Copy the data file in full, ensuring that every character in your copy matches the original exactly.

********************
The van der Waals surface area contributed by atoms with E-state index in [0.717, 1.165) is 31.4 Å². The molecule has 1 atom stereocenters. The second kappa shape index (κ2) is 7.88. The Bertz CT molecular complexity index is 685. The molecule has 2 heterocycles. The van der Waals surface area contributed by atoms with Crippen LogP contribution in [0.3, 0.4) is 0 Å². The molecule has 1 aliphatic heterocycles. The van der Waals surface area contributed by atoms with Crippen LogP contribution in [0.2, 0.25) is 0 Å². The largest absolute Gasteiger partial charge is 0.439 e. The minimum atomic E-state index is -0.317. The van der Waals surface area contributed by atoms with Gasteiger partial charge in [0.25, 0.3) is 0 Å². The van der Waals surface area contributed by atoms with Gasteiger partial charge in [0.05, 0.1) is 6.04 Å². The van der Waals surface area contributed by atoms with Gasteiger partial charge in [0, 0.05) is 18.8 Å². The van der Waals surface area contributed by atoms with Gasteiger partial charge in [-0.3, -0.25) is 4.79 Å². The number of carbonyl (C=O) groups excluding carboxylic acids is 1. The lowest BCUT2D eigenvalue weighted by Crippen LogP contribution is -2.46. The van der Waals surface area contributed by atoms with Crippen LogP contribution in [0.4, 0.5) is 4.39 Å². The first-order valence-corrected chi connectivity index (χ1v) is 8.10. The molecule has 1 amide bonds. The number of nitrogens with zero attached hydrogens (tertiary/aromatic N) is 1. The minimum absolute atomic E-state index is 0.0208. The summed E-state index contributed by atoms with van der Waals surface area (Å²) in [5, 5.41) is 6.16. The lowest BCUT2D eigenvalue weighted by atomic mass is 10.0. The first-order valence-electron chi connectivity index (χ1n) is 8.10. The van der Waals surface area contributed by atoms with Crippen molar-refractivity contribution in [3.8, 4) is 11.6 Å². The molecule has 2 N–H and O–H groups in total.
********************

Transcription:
The van der Waals surface area contributed by atoms with E-state index in [0.717, 1.165) is 31.4 Å². The molecule has 1 atom stereocenters. The second kappa shape index (κ2) is 7.88. The Bertz CT molecular complexity index is 685. The molecule has 2 heterocycles. The van der Waals surface area contributed by atoms with Crippen LogP contribution in [0.3, 0.4) is 0 Å². The molecule has 1 aliphatic heterocycles. The van der Waals surface area contributed by atoms with Crippen LogP contribution in [0.2, 0.25) is 0 Å². The largest absolute Gasteiger partial charge is 0.439 e. The minimum atomic E-state index is -0.317. The van der Waals surface area contributed by atoms with Gasteiger partial charge in [0.25, 0.3) is 0 Å². The van der Waals surface area contributed by atoms with Gasteiger partial charge in [0.05, 0.1) is 6.04 Å². The van der Waals surface area contributed by atoms with Gasteiger partial charge in [0, 0.05) is 18.8 Å². The van der Waals surface area contributed by atoms with Gasteiger partial charge in [-0.3, -0.25) is 4.79 Å². The number of carbonyl (C=O) groups excluding carboxylic acids is 1. The lowest BCUT2D eigenvalue weighted by Crippen LogP contribution is -2.46. The van der Waals surface area contributed by atoms with Crippen LogP contribution in [0.4, 0.5) is 4.39 Å². The first-order valence-corrected chi connectivity index (χ1v) is 8.10. The molecule has 1 amide bonds. The number of nitrogens with zero attached hydrogens (tertiary/aromatic N) is 1. The minimum absolute atomic E-state index is 0.0208. The summed E-state index contributed by atoms with van der Waals surface area (Å²) in [5, 5.41) is 6.16. The lowest BCUT2D eigenvalue weighted by atomic mass is 10.0. The first-order valence-electron chi connectivity index (χ1n) is 8.10. The van der Waals surface area contributed by atoms with Crippen molar-refractivity contribution in [3.8, 4) is 11.6 Å². The molecule has 2 N–H and O–H groups in total.